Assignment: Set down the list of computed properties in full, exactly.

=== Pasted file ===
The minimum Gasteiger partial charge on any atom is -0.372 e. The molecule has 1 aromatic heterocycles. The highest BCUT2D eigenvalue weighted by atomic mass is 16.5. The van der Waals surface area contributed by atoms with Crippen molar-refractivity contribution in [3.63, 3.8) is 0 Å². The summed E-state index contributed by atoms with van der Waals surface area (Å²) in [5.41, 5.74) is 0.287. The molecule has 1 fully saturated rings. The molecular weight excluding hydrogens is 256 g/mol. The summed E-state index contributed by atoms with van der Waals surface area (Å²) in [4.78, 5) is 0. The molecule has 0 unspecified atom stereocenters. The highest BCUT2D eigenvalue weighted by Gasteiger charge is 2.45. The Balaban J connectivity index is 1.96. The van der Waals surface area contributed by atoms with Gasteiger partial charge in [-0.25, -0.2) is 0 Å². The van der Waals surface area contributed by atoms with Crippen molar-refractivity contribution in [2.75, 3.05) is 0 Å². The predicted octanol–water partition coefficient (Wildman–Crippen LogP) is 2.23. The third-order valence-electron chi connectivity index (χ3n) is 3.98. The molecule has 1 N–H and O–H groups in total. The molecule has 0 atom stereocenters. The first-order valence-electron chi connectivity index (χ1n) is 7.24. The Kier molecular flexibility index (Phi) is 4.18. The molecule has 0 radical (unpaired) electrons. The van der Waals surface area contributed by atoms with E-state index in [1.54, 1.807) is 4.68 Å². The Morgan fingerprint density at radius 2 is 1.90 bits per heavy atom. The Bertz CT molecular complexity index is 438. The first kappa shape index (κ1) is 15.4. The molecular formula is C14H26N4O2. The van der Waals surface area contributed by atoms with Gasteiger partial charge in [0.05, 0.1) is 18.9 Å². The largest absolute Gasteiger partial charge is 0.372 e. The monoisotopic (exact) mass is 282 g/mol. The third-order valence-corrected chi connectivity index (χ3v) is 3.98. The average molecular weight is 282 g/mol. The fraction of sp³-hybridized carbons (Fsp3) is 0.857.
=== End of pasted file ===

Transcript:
The minimum Gasteiger partial charge on any atom is -0.372 e. The molecule has 1 aromatic heterocycles. The highest BCUT2D eigenvalue weighted by atomic mass is 16.5. The van der Waals surface area contributed by atoms with Crippen molar-refractivity contribution in [3.63, 3.8) is 0 Å². The summed E-state index contributed by atoms with van der Waals surface area (Å²) in [5.41, 5.74) is 0.287. The molecule has 1 fully saturated rings. The molecular weight excluding hydrogens is 256 g/mol. The summed E-state index contributed by atoms with van der Waals surface area (Å²) in [4.78, 5) is 0. The molecule has 0 unspecified atom stereocenters. The highest BCUT2D eigenvalue weighted by Gasteiger charge is 2.45. The Balaban J connectivity index is 1.96. The van der Waals surface area contributed by atoms with Gasteiger partial charge in [-0.25, -0.2) is 0 Å². The van der Waals surface area contributed by atoms with Crippen molar-refractivity contribution in [2.75, 3.05) is 0 Å². The predicted octanol–water partition coefficient (Wildman–Crippen LogP) is 2.23. The third-order valence-electron chi connectivity index (χ3n) is 3.98. The molecule has 1 N–H and O–H groups in total. The molecule has 0 atom stereocenters. The first-order valence-electron chi connectivity index (χ1n) is 7.24. The Kier molecular flexibility index (Phi) is 4.18. The molecule has 0 radical (unpaired) electrons. The van der Waals surface area contributed by atoms with E-state index in [1.54, 1.807) is 4.68 Å². The Morgan fingerprint density at radius 2 is 1.90 bits per heavy atom. The Bertz CT molecular complexity index is 438. The first kappa shape index (κ1) is 15.4. The molecular formula is C14H26N4O2. The van der Waals surface area contributed by atoms with Gasteiger partial charge in [0.05, 0.1) is 18.9 Å². The largest absolute Gasteiger partial charge is 0.372 e. The monoisotopic (exact) mass is 282 g/mol. The third-order valence-corrected chi connectivity index (χ3v) is 3.98. The average molecular weight is 282 g/mol. The fraction of sp³-hybridized carbons (Fsp3) is 0.857.